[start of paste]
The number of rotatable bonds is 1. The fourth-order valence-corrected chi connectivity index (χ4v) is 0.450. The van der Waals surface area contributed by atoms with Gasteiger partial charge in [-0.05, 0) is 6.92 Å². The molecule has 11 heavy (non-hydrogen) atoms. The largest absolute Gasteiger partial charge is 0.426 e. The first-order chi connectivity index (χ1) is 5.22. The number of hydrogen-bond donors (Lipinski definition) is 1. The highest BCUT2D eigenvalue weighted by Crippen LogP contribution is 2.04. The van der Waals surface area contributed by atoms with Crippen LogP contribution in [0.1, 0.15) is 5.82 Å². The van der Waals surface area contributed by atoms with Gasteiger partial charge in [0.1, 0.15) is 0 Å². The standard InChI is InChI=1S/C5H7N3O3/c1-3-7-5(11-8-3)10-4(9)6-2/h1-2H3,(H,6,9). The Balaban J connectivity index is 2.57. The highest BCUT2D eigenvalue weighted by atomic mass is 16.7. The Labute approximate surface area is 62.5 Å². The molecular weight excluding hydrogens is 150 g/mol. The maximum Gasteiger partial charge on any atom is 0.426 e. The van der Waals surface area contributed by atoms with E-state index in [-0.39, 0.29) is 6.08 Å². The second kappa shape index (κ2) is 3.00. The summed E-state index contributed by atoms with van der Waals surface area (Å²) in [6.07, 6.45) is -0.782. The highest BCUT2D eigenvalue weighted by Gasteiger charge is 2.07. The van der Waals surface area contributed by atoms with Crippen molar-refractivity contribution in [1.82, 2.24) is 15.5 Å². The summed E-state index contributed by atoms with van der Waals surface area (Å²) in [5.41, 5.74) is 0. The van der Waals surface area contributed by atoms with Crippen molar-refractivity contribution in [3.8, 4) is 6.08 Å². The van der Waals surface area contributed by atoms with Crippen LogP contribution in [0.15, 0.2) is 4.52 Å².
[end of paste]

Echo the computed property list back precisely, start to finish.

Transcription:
The number of rotatable bonds is 1. The fourth-order valence-corrected chi connectivity index (χ4v) is 0.450. The van der Waals surface area contributed by atoms with Gasteiger partial charge in [-0.05, 0) is 6.92 Å². The molecule has 11 heavy (non-hydrogen) atoms. The largest absolute Gasteiger partial charge is 0.426 e. The first-order chi connectivity index (χ1) is 5.22. The number of hydrogen-bond donors (Lipinski definition) is 1. The highest BCUT2D eigenvalue weighted by Crippen LogP contribution is 2.04. The van der Waals surface area contributed by atoms with Crippen LogP contribution in [0.1, 0.15) is 5.82 Å². The van der Waals surface area contributed by atoms with Gasteiger partial charge in [0.1, 0.15) is 0 Å². The standard InChI is InChI=1S/C5H7N3O3/c1-3-7-5(11-8-3)10-4(9)6-2/h1-2H3,(H,6,9). The Balaban J connectivity index is 2.57. The highest BCUT2D eigenvalue weighted by atomic mass is 16.7. The Labute approximate surface area is 62.5 Å². The molecular weight excluding hydrogens is 150 g/mol. The maximum Gasteiger partial charge on any atom is 0.426 e. The van der Waals surface area contributed by atoms with E-state index in [-0.39, 0.29) is 6.08 Å². The second kappa shape index (κ2) is 3.00. The summed E-state index contributed by atoms with van der Waals surface area (Å²) in [6.07, 6.45) is -0.782. The highest BCUT2D eigenvalue weighted by Gasteiger charge is 2.07. The van der Waals surface area contributed by atoms with Crippen molar-refractivity contribution in [1.82, 2.24) is 15.5 Å². The summed E-state index contributed by atoms with van der Waals surface area (Å²) in [5.41, 5.74) is 0. The van der Waals surface area contributed by atoms with Crippen molar-refractivity contribution in [3.8, 4) is 6.08 Å². The van der Waals surface area contributed by atoms with Crippen LogP contribution in [0.15, 0.2) is 4.52 Å².